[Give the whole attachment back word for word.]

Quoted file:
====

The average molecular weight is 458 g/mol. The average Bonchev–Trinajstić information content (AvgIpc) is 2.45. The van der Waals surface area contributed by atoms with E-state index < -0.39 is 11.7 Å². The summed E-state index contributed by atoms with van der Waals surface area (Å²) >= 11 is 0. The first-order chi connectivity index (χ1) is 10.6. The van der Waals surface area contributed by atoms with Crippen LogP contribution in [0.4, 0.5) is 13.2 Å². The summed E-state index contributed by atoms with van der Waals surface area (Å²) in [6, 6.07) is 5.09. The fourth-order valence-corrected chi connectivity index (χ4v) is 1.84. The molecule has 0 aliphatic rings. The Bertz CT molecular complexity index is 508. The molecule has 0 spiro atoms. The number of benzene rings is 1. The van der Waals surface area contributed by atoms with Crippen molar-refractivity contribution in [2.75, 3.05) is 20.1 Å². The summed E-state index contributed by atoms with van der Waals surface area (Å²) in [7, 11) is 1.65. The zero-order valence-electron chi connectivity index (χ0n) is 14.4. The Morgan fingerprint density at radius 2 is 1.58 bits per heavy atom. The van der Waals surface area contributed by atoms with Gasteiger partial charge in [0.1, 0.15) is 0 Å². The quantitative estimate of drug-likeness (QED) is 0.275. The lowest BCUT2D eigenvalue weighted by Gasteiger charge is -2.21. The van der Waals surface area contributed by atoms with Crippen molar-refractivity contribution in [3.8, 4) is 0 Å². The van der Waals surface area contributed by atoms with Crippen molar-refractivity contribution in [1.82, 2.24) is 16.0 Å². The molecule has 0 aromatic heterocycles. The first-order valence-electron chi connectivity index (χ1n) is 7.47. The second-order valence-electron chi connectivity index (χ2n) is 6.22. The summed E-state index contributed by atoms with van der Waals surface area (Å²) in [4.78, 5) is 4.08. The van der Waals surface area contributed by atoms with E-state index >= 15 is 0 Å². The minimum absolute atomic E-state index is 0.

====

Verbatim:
The average molecular weight is 458 g/mol. The average Bonchev–Trinajstić information content (AvgIpc) is 2.45. The van der Waals surface area contributed by atoms with E-state index < -0.39 is 11.7 Å². The summed E-state index contributed by atoms with van der Waals surface area (Å²) >= 11 is 0. The first-order chi connectivity index (χ1) is 10.6. The van der Waals surface area contributed by atoms with Crippen LogP contribution in [0.4, 0.5) is 13.2 Å². The summed E-state index contributed by atoms with van der Waals surface area (Å²) in [6, 6.07) is 5.09. The fourth-order valence-corrected chi connectivity index (χ4v) is 1.84. The molecule has 0 aliphatic rings. The Bertz CT molecular complexity index is 508. The molecule has 0 spiro atoms. The number of benzene rings is 1. The van der Waals surface area contributed by atoms with Crippen molar-refractivity contribution in [2.75, 3.05) is 20.1 Å². The summed E-state index contributed by atoms with van der Waals surface area (Å²) in [7, 11) is 1.65. The zero-order valence-electron chi connectivity index (χ0n) is 14.4. The Morgan fingerprint density at radius 2 is 1.58 bits per heavy atom. The van der Waals surface area contributed by atoms with Gasteiger partial charge in [0.1, 0.15) is 0 Å². The quantitative estimate of drug-likeness (QED) is 0.275. The lowest BCUT2D eigenvalue weighted by Gasteiger charge is -2.21. The van der Waals surface area contributed by atoms with Crippen molar-refractivity contribution in [3.8, 4) is 0 Å². The van der Waals surface area contributed by atoms with Crippen molar-refractivity contribution in [1.82, 2.24) is 16.0 Å². The molecule has 0 aromatic heterocycles. The first-order valence-electron chi connectivity index (χ1n) is 7.47. The second-order valence-electron chi connectivity index (χ2n) is 6.22. The summed E-state index contributed by atoms with van der Waals surface area (Å²) in [4.78, 5) is 4.08. The van der Waals surface area contributed by atoms with E-state index >= 15 is 0 Å². The minimum absolute atomic E-state index is 0.